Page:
Churches should be for all, not just the vaccinated

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    Parishioners observe social distancing guidelines in the last Mass at St Charles Borromeo, Ryde, before the lockdown. PHOTO: Alphonsus Fok

    Archbishop Anthony Fisher OP has emphasised that vaccination must not be a barrier to communion with Christ Jesus.

    His comments come as the NSW Government announced that churches in Sydney would begin to reopen once 70 percent of the adult population in the state has had two doses of a COVID-19 vaccine.

    Archbishop Fisher said he has been in discussions with the NSW Government and NSW Health, joining with other religious leaders in insisting that worship is an essential service, not mere recreation for many people.

    “We explained that all our faiths are inclined to allow all comers to worship, that many pastors and faithful would be uneasy with restricting worship to the fully vaccinated and that doing so could prove very divisive”, he said.

    “Race, gender, ethnicity, age, education, wealth or health status (including vaccination) must not be points of division within the Christian community or barriers to communion with Jesus”.

    Archbishop Fisher said he was committed to ensuring a safe return to worship for everyone.

    “We are working with a leading infectious diseases and risk management specialist to devise a plan that would allow for safe reopening of churches and safe return to worship for all. Some easing of restrictions on both outside and indoor Masses is on the near horizon. Greater numbers will also be allowed at weddings and funerals. And other sacraments including Baptism and Confirmation and devotions should also be possible”, he added.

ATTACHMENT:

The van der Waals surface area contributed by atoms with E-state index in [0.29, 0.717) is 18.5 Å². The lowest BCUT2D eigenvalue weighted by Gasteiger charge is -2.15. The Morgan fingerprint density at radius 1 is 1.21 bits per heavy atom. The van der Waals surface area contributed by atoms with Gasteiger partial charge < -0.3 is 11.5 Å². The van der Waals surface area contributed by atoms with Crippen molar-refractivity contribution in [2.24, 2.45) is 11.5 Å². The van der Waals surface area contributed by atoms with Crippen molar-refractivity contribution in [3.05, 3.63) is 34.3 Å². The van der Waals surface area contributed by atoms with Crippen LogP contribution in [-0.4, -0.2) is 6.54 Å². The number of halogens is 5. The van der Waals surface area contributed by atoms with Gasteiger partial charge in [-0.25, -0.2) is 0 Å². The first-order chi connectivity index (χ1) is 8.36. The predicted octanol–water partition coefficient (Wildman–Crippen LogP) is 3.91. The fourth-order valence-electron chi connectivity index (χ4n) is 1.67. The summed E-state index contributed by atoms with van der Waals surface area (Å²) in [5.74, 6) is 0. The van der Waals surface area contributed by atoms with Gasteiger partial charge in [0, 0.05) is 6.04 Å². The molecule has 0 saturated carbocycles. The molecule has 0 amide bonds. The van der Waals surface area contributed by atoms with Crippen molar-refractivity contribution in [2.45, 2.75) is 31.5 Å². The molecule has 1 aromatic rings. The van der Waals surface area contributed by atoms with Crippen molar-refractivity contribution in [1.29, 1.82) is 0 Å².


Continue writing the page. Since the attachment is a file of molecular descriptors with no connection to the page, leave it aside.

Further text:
Monica Doumit, Director, Public Affairs and Engagement with the Archdiocese of Sydney, said that churches have been open to people from millennia without distinction “and that’s the way we want it to continue”.

    “Over the past 18 months we’ve demonstrated that we can open in a COVID-safe manner and we believe we have earned the trust of government and of health officials,” Ms Doumit said.

    “What we would like to see is that as we progress towards reopening, that government and health officials will work with us to find a way that we can reopen to everybody because faith and worship is for everybody.

    “In many ways it’s a great equaliser.”

    In a statement outlining the state government’s much-anticipated ‘roadmap’ out of strict lockdown of Greater Sydney and other parts of the state, Deputy Premier John Barilaro said that only fully vaccinated people will “have access to the freedoms allowed” once the whole state reaches the 70 per cent full vaccination milestone.

    Listed under the freedoms for fully vaccinated adults was that churches and places of worship could open subject to one person per 4sqm rule, with no singing.

    Masks will remain compulsory for all indoor public venues, including churches and on public transport, retail and business premises.

    Archbishop Fisher said he understands the longing on the part of many Catholics to be able to return to Mass as soon as possible.

    “I will continue to work with other faith leaders to advocate on your behalf. When we have something more concrete, I will let you know. In the meantime, please do not be too concerned or jump to any conclusions over media reports. There is still a long way to go before NSW reaches 70 or 80 percent.”

    “Please also pray for your church and civic leaders as we aim to work together to have our churches and community open and functioning again. With the other bishops and priests I am praying daily for you”.

    The government has indicated that when 80 percent of NSW residents have received both doses of the COVID-19 vaccine, it will ease restrictions further to also cover international travel, community sport and major events.

    This article was originally published on 9 September 2021.